Shall atheism be the order of the day?

Not in Nepal.

It breaks my heart,

As I hear over the radio:

Nepal’s not safe for visitors.

Visitors who leave their money behind,

In the pockets of travel agencies,

Rug dealers, currency and drug dealers,

Hordes of ill-paid honest Sherpas

And Tamang porters.

Sweat beads trickling from their sun-burnt faces,

In the dizzy heights of the Dolpo,

Annapurna ranges

And the Khumbu glaciers.

Eking out a living and facing the treacherous

Icy crevasses, snow-outs, precipices

And a thousand deaths.

Beyond the beaten trekking paths

Live the poorer families of Nepal.

No roads,

No schools,

Sans drinking water,

Sans hospitals,

Where aids and children’s work prevail.

Lichhavis, Thakuris and Mallas have made you eternal

Man Deva inscribed his title on the pillar of Changu,

After great victories over neighbouring states.

Amshu Verma was a warrior,

Who mastered the Lichavi Code.

He gave his daughter in marriage

To Srong Beean Sgam Po,

The ruler of Tibet,

Who also married a Chinese princess.

Jayastathi Malla ruled long and introduced

The system of the caste,

A system based on family occupation,

That became rigid with the tide of time.

Yaksha Malla,

The ruler of Kathmandu Valley,

Divided it into Kathmandu,

Patan and Bhadgaon

For his three sons.

It was Prithvi Narayan Shah of Gorkha,

Who brought you together,

As a melting pot of ethnic diversities.

With Gorkha conquests that cost the motherland

Thousands of ears, noses and Nepali blood

The Ranas usurped the royal throne

And put a prime minister after the other

For 104 years.

104 years of a country in poverty

And medieval existence.

It was King Tribhuvan’s proclamation,

The blood of the Nepalis,

Who fought against the Gorkhas

Under the command of the Ranas,

That ended the Rana autocracy.

His son King Mahendra saw to it

That he held the septre

When Nepal entered the UNO.

The multiparty system

Along with the Congress party

Was banned.

Then came thirty years of Panchayat promises

Of a Hindu rule

With a system based on the five village elders,

Like the proverbial five fingers in one’s hand,

That are not alike,

Yet functioned in harmony.

The Panchayat government was indeed an old system,

Packed and sold

As a new and traditional one.

A system is just as good

As the people who run it.

And Nepal didn’t run.

It revived the age-old chakary,

Feudalism  with its countless spies and yes-men,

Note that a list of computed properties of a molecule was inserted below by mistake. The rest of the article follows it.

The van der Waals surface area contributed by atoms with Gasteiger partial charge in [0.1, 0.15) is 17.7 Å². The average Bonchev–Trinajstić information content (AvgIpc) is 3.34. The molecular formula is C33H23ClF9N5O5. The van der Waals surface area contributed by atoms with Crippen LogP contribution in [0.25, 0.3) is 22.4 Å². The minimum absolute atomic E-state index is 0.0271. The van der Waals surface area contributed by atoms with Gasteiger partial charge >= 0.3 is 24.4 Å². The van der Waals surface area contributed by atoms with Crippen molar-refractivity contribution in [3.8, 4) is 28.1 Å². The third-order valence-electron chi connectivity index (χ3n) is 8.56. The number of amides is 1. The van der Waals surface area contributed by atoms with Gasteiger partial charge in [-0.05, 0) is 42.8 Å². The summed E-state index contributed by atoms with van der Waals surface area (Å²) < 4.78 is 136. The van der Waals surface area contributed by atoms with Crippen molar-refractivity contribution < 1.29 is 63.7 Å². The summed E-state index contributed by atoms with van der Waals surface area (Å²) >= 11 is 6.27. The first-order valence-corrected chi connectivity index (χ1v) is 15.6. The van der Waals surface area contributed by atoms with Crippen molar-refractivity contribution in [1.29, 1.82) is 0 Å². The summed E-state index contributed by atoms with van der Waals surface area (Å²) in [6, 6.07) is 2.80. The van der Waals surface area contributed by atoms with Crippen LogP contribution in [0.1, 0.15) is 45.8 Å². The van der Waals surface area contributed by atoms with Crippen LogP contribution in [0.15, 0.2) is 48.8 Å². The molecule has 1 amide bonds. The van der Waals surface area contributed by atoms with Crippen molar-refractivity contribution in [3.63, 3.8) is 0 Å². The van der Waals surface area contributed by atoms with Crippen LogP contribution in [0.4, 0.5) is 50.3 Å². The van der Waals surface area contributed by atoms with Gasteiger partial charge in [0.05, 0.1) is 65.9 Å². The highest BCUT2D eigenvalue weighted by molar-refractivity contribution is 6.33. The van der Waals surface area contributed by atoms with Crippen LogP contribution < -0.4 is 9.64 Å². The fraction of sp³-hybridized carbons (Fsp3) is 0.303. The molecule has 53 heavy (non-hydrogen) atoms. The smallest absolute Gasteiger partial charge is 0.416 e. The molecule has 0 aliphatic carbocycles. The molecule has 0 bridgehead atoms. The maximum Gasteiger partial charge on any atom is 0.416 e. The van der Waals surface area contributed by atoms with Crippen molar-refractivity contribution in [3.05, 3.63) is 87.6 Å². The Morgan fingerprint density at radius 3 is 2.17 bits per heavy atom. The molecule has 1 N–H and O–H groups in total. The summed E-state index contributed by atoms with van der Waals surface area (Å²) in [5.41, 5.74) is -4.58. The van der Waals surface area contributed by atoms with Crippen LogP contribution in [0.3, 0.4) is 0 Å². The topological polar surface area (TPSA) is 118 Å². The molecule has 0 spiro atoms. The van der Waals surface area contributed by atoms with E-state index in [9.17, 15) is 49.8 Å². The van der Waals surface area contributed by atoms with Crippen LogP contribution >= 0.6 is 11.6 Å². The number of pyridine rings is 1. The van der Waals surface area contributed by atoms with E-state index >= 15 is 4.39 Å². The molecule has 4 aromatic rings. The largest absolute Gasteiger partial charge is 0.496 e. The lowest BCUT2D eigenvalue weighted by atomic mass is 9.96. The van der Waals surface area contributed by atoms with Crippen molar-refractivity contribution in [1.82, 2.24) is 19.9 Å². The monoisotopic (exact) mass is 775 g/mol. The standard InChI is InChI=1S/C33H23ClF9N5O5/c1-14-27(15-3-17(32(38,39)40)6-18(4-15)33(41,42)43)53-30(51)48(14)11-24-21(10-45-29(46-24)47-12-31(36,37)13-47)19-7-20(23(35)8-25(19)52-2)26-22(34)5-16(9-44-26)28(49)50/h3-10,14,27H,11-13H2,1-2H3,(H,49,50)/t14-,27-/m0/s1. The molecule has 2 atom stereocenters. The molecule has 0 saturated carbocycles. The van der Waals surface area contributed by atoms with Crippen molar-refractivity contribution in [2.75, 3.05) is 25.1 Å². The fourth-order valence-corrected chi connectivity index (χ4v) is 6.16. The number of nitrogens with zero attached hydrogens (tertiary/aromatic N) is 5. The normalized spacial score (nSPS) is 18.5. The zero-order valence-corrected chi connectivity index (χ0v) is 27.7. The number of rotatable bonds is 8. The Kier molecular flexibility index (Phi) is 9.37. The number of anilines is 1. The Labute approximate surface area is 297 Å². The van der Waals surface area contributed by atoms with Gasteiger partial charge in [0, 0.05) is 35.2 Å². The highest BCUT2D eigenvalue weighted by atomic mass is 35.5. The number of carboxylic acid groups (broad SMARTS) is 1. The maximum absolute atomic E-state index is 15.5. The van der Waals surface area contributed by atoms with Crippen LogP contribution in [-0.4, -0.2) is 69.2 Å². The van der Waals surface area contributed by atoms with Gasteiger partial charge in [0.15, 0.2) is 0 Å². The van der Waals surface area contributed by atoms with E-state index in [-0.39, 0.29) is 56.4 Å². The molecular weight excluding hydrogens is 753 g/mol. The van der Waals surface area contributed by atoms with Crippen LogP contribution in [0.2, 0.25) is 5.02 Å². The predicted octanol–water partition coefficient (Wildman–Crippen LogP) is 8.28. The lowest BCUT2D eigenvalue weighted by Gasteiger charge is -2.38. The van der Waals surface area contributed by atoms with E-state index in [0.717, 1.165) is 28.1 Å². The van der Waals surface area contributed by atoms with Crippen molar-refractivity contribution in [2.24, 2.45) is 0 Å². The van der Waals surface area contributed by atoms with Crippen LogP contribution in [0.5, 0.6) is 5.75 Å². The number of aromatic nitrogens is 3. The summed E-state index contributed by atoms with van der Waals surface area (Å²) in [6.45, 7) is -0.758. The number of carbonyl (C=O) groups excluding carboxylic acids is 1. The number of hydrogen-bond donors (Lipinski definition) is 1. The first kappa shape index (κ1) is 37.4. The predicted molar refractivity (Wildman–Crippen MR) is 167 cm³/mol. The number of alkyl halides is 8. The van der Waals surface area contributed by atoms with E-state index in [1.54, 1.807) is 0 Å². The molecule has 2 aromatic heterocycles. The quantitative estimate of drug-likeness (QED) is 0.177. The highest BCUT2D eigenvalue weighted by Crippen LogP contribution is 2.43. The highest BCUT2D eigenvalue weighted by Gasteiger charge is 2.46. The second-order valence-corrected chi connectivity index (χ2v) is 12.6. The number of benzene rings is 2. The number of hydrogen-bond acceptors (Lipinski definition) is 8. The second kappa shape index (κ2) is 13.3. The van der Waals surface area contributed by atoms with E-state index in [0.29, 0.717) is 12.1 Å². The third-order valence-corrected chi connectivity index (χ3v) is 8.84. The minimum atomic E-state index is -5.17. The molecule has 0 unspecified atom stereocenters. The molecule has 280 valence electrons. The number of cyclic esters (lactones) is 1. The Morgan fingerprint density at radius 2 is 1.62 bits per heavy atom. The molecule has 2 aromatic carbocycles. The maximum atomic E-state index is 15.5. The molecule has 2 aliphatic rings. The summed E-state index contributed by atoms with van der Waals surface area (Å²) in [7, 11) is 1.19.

Middle-men who held out their hands

For bribes, perks and amenities.

Poverty, caste-system with its divisions and conflicts,

Discrimination, injustice, bad governance

Became the nature of the day.

A big chasm appeared

Between the haves-and-have-nots.

The social inequality,

Frustrated expectations of the poor

Led to a search for an alternative pole.

The farmers were ignored,

The forests and land confiscated,

Corruption and inefficiency became

The rule of the day.

Even His Majesty’s servants

Went so far as to say:

Raja ko kam,

Kahiley jahla gham.

The birthplace of Buddha

And the Land of Pashupati,

A land which King Birendra declared

A Zone of Peace,

Through signatures of the world’s leaders

Was at war again.

Bush’s government paid 24 million dollars

For development aid,

Another 14 million dollars

For insurgency relevant spendings

5,000 M-16 rifles from the USA

5,500 maschine guns from Belgium.

Guns that were aimed at Nepali men, women and children,

In the mountains of Nepal.

Alas, under the shade of the Himalayas,

This corner of the world became volatile again.

The educated people changes sides,

From Mandalay to Congress

From Congress to the Maobadis.

The students from Dolpo and Silgadi,

Made unforgettable by Peter Mathiessen

In his quest for his inner self

And his friend George Schaller’s search

For the snow leopard,

Wrote Marxist verses,

Acquired volumes

From the embassies in Kathmandu:

Kim Il Sung’s writings,

Mao’s red booklet,

Marx’s Das Kapital,

Lenin’s works,

And defended socialist ideas

At His Majesty’s Central Hostel

At Tahachal.

I saw their earnest faces,

With guns in their arms

Instead of books,

Boistrous and ready to fight

To the end

For a cause they cherished

In their frustrated and fiery hearts.

But aren’t these sons of Nepal misguided and blinded

By the seemingly victories of socialism?

Even Gorbachov pleaded for Peristroika,

And Putin admires Germany,

Its culture and commerce.

Look at the old Soviet Union,

Other East Bloc nations.

They have all swapped sides,

Are EU and Nato members.

Globalisation has changed the world fast,

But in Nepal time stands still

The blind beggar at the New Road gate sings:

Lata ko desh ma, gaddha tantheri.

In a land where the tongue-tied live,

The deaf desire to rule.

Oh my Nepal, quo vadis?

The only way to peace and harmony  is

By laying aside the arms.

Can Nepal afford to be the bastion

Of a movement and a government

That rides rough-shod

Over the lives and rights of fellow Nepalis?

Can’t we learn from the lessons

Of Afghanistan and Iraq?

The Maobadis were given a chance at the polls,

Like all other democratic parties.

Maobadis are bahuns and chettris,

Be they Prachanda or Baburam Bhattrai,

Leaders who’d prefer to be republicans

In the shadow of the Himalayas?

Shall the former Maobadis

Be regular soldiers?